It ran out of the corner and into the middle of the door after the blow, and remained there, motionless. "Look what you made me go and do now," I muttered, peering at it in the dim light, trying to ascertain the extent of its injuries. It looked like it might be okay — it's probably just a little shaken up and scared now, I thought, hopefully — but when I came down the stairs a couple of hours later, it was laying lifelessly on the floor and tiny black ants were already crawling all over its body...
The poor thing! It had found a nice niche in this dark nook beneath the stairs, with lots of unwary little bugs and insects to prey on... until a few days ago when this big galoot came blundering into its life to disrupt, and then destroy its world...
By now you are probably thinking, "Why is he making such a big fuss over the demise of such a little spider?" In his purport to verse 5:26:17 in the Srimad Bhagavatam, Srila Prabhupad writes:
By the arrangement of the Supreme Lord, inferior living entities like bugs and mosquitoes suck the blood of human beings and other animals. Such insignificant creatures are unaware that their bites are painful to the human being. However, human beings are developed in consciousness, and therefore they know how painful it is to be killed. A human being endowed with knowledge certainly commits sin if he kills or torments insignificant creatures, which have no discrimination.
Sure, I did not kill the spider intentionally, but that does not absolve me from responsibility. I am still a culprit under the law: "For every action there is an equal and opposite reaction." As much we push into the environment or impose ourselves upon nature, the environment must push back, with an equal force, to counteract the karmic disturbance, to restore the balance of nature.
Seeing the spider that I struck with the bar, it suddenly struck me: this is why devotional service is so important! It is impossible to live in this world without killing (jivo jivasya jivanam). Only if we engage ourselves exclusively in devotional service, under the expert guidance of the pure Vaishnava, will we be spared from the reactions of our daily activities. As Srila Rupa Goswami says in The Nectar of Devotion:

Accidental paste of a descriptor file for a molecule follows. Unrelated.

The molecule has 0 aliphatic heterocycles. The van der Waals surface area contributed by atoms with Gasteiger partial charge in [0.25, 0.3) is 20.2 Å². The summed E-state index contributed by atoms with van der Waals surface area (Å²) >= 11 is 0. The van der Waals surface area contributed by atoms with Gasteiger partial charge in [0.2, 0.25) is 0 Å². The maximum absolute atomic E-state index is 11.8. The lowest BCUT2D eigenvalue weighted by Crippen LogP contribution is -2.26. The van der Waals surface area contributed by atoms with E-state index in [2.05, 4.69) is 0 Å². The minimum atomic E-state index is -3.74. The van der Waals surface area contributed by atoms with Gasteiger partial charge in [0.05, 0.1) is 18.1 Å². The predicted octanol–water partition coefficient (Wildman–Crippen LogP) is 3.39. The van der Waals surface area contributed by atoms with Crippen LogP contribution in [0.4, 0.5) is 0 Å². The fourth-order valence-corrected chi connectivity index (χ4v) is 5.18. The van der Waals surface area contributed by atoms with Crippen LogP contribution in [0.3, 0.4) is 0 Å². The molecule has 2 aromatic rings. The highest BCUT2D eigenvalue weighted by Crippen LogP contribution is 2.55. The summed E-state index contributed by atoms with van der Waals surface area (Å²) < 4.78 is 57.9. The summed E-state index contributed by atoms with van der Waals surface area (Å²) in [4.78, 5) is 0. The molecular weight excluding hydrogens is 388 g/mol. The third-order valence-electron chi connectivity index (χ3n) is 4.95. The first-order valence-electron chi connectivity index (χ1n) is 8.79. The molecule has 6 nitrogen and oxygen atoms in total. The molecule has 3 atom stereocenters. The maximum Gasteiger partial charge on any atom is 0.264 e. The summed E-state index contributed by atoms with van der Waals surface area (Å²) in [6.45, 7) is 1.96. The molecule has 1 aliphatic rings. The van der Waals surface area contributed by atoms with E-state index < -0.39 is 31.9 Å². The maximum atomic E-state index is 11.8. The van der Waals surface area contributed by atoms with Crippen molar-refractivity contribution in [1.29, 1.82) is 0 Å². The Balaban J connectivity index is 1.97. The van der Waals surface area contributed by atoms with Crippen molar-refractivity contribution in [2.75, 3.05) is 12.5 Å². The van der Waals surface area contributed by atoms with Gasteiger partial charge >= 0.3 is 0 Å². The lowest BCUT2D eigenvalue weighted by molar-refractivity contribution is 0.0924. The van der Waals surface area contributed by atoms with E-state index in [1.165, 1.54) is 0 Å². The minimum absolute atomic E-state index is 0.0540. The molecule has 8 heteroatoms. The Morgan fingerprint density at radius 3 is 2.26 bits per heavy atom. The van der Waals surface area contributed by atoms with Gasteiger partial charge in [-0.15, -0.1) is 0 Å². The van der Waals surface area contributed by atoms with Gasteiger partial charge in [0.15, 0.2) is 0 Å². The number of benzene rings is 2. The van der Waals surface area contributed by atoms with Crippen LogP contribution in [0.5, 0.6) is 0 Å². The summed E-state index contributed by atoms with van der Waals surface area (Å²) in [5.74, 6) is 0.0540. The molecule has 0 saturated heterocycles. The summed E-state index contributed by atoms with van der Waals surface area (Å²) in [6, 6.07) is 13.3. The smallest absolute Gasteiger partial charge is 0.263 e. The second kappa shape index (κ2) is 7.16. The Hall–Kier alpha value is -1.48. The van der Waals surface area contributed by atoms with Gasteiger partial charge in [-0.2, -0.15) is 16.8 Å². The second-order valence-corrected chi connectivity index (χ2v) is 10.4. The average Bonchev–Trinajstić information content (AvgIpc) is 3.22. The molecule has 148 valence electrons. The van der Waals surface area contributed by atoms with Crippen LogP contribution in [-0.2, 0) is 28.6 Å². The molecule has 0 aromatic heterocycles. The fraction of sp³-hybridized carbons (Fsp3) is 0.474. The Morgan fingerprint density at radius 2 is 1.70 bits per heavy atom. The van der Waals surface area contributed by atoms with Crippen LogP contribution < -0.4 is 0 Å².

iha yasya harer dasye / karmana manasa gira
nikhilasv apy avasthasu / jivan-muktah sa ucyate
Whoever engages their body, mind, and words (karmana manasa gira) in the exclusive service of the Lord (iha yasya harer dasye), although they may appear to be engaged in so many different material activities (nikhilasv apy avasthasu), they suffer no karmic consequences for their actions because they are acting selflessly (jivan-muktah sa ucyate).
When I went to the Sevak Bhavan to connect to the internet, was I doing this as a selfless service to Srila Gurudeva or for selfish reasons of my own? To the degree that it was one or the other, I will have to suffer the same ratio of karma for my actions... even the reaction for killing such an "insignificant creature" as this spider.
I see this as a wake-up call, as another warning to get serious about Krishna consciousness. Who knows how much time I have left?
ahany ahani bhutani / gacchantiha yamalayam
sesah sthavaram icchanti / kim ascaryam atah param
"We see so many living entities dying before our very eyes, but still we go about our business, trying to create a permanent home for ourselves in this temporary world, never thinking that our turn to die might be next. Is there anything more astonishing than this?"
Who knows when some clumsy clot will come crashing into my life to destroy my cozy, comfortable existence? The future is now!
Layout by iMonk — August 21st, 2007.